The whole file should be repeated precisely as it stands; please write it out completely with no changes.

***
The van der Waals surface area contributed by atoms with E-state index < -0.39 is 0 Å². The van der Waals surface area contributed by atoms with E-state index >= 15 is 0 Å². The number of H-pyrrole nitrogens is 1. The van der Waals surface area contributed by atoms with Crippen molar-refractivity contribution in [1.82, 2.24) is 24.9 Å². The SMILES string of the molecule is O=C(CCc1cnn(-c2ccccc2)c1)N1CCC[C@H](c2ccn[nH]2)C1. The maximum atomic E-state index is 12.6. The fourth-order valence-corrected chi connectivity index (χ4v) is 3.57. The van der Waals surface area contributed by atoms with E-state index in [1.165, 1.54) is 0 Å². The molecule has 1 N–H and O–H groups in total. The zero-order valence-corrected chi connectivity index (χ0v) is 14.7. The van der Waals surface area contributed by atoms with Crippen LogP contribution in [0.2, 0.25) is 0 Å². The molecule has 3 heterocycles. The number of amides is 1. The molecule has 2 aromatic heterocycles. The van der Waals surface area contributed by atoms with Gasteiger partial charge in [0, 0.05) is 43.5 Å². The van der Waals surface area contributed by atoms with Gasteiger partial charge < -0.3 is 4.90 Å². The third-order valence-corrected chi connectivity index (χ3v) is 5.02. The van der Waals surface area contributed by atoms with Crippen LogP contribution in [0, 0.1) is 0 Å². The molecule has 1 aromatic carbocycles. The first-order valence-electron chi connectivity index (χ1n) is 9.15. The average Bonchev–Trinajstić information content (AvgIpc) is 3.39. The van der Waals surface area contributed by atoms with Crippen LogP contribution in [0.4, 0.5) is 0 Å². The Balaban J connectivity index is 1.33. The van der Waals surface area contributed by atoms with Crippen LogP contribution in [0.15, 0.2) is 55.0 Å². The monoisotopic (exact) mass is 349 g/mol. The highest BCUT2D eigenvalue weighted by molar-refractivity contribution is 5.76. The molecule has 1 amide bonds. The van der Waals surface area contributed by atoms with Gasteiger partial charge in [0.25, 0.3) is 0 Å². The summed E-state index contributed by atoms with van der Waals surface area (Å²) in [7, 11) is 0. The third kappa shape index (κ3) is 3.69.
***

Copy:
The van der Waals surface area contributed by atoms with E-state index < -0.39 is 0 Å². The van der Waals surface area contributed by atoms with E-state index >= 15 is 0 Å². The number of H-pyrrole nitrogens is 1. The van der Waals surface area contributed by atoms with Crippen molar-refractivity contribution in [1.82, 2.24) is 24.9 Å². The SMILES string of the molecule is O=C(CCc1cnn(-c2ccccc2)c1)N1CCC[C@H](c2ccn[nH]2)C1. The maximum atomic E-state index is 12.6. The fourth-order valence-corrected chi connectivity index (χ4v) is 3.57. The van der Waals surface area contributed by atoms with E-state index in [1.165, 1.54) is 0 Å². The molecule has 1 N–H and O–H groups in total. The zero-order valence-corrected chi connectivity index (χ0v) is 14.7. The van der Waals surface area contributed by atoms with Crippen LogP contribution in [0.2, 0.25) is 0 Å². The molecule has 3 heterocycles. The number of amides is 1. The molecule has 2 aromatic heterocycles. The van der Waals surface area contributed by atoms with Gasteiger partial charge in [0, 0.05) is 43.5 Å². The van der Waals surface area contributed by atoms with Gasteiger partial charge < -0.3 is 4.90 Å². The third-order valence-corrected chi connectivity index (χ3v) is 5.02. The van der Waals surface area contributed by atoms with Crippen LogP contribution in [0, 0.1) is 0 Å². The molecule has 1 aromatic carbocycles. The first-order valence-electron chi connectivity index (χ1n) is 9.15. The average Bonchev–Trinajstić information content (AvgIpc) is 3.39. The van der Waals surface area contributed by atoms with Crippen LogP contribution in [0.4, 0.5) is 0 Å². The Balaban J connectivity index is 1.33. The van der Waals surface area contributed by atoms with Crippen LogP contribution in [0.15, 0.2) is 55.0 Å². The monoisotopic (exact) mass is 349 g/mol. The highest BCUT2D eigenvalue weighted by molar-refractivity contribution is 5.76. The molecule has 1 amide bonds. The van der Waals surface area contributed by atoms with Gasteiger partial charge in [0.25, 0.3) is 0 Å². The summed E-state index contributed by atoms with van der Waals surface area (Å²) in [7, 11) is 0. The third kappa shape index (κ3) is 3.69.